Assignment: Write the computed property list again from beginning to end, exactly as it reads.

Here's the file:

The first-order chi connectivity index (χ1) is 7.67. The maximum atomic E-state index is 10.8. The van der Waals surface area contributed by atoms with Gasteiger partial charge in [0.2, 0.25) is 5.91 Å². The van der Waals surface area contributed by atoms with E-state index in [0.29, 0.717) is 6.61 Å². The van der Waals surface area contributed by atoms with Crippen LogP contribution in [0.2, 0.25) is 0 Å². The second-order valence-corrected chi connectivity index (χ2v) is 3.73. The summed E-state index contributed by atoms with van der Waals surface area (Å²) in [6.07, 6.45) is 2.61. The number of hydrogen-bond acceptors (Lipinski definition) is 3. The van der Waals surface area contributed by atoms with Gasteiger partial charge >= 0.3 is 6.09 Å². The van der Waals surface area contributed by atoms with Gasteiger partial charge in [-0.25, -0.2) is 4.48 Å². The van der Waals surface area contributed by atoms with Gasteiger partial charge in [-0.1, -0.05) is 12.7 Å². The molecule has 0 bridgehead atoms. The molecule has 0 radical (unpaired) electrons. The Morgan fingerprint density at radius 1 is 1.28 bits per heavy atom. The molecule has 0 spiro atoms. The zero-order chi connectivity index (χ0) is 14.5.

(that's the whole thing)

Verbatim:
The first-order chi connectivity index (χ1) is 7.67. The maximum atomic E-state index is 10.8. The van der Waals surface area contributed by atoms with Gasteiger partial charge in [0.2, 0.25) is 5.91 Å². The van der Waals surface area contributed by atoms with E-state index in [0.29, 0.717) is 6.61 Å². The van der Waals surface area contributed by atoms with Crippen LogP contribution in [0.2, 0.25) is 0 Å². The second-order valence-corrected chi connectivity index (χ2v) is 3.73. The summed E-state index contributed by atoms with van der Waals surface area (Å²) in [6.07, 6.45) is 2.61. The number of hydrogen-bond acceptors (Lipinski definition) is 3. The van der Waals surface area contributed by atoms with Gasteiger partial charge >= 0.3 is 6.09 Å². The van der Waals surface area contributed by atoms with Gasteiger partial charge in [-0.25, -0.2) is 4.48 Å². The van der Waals surface area contributed by atoms with Gasteiger partial charge in [-0.1, -0.05) is 12.7 Å². The molecule has 0 bridgehead atoms. The molecule has 0 radical (unpaired) electrons. The Morgan fingerprint density at radius 1 is 1.28 bits per heavy atom. The molecule has 0 spiro atoms. The zero-order chi connectivity index (χ0) is 14.5.